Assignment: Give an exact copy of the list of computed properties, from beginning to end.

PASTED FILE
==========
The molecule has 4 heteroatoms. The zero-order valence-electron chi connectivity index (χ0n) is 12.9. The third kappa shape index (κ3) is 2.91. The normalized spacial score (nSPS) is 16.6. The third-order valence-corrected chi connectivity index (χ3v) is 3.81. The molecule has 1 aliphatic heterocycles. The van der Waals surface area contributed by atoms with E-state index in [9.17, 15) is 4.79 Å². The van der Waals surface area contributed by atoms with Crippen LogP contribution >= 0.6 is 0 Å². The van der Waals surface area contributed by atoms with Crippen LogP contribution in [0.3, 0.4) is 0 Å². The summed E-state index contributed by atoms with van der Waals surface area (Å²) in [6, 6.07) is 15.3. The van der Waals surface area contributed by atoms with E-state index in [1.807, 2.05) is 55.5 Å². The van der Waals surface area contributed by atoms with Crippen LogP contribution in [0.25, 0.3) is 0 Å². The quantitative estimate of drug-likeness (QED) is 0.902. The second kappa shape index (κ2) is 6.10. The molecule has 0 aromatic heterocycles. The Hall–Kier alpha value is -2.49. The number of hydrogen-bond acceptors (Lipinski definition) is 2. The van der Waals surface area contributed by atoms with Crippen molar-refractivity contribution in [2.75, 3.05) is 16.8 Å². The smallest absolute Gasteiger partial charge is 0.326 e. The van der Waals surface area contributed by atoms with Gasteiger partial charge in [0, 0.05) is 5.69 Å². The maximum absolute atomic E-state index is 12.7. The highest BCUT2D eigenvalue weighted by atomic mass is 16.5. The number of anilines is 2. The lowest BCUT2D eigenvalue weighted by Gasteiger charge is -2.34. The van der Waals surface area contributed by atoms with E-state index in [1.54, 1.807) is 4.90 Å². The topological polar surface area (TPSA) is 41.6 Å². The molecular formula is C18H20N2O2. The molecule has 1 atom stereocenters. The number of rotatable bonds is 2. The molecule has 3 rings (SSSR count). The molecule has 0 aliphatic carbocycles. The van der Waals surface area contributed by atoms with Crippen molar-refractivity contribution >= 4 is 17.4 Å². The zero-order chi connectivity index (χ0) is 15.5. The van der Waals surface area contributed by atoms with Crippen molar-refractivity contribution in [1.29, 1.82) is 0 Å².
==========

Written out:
The molecule has 4 heteroatoms. The zero-order valence-electron chi connectivity index (χ0n) is 12.9. The third kappa shape index (κ3) is 2.91. The normalized spacial score (nSPS) is 16.6. The third-order valence-corrected chi connectivity index (χ3v) is 3.81. The molecule has 1 aliphatic heterocycles. The van der Waals surface area contributed by atoms with E-state index in [9.17, 15) is 4.79 Å². The van der Waals surface area contributed by atoms with Crippen LogP contribution >= 0.6 is 0 Å². The van der Waals surface area contributed by atoms with Crippen LogP contribution in [0.3, 0.4) is 0 Å². The summed E-state index contributed by atoms with van der Waals surface area (Å²) in [6, 6.07) is 15.3. The van der Waals surface area contributed by atoms with E-state index in [1.807, 2.05) is 55.5 Å². The van der Waals surface area contributed by atoms with Crippen LogP contribution in [0.25, 0.3) is 0 Å². The quantitative estimate of drug-likeness (QED) is 0.902. The second kappa shape index (κ2) is 6.10. The molecule has 0 aromatic heterocycles. The Hall–Kier alpha value is -2.49. The number of hydrogen-bond acceptors (Lipinski definition) is 2. The van der Waals surface area contributed by atoms with Crippen molar-refractivity contribution in [2.75, 3.05) is 16.8 Å². The smallest absolute Gasteiger partial charge is 0.326 e. The van der Waals surface area contributed by atoms with Gasteiger partial charge in [0, 0.05) is 5.69 Å². The maximum absolute atomic E-state index is 12.7. The highest BCUT2D eigenvalue weighted by atomic mass is 16.5. The number of anilines is 2. The lowest BCUT2D eigenvalue weighted by Gasteiger charge is -2.34. The van der Waals surface area contributed by atoms with E-state index in [1.54, 1.807) is 4.90 Å². The topological polar surface area (TPSA) is 41.6 Å². The molecular formula is C18H20N2O2. The molecule has 1 atom stereocenters. The number of rotatable bonds is 2. The molecule has 3 rings (SSSR count). The molecule has 0 aliphatic carbocycles. The van der Waals surface area contributed by atoms with Crippen molar-refractivity contribution >= 4 is 17.4 Å². The zero-order chi connectivity index (χ0) is 15.5. The van der Waals surface area contributed by atoms with Crippen molar-refractivity contribution in [1.29, 1.82) is 0 Å².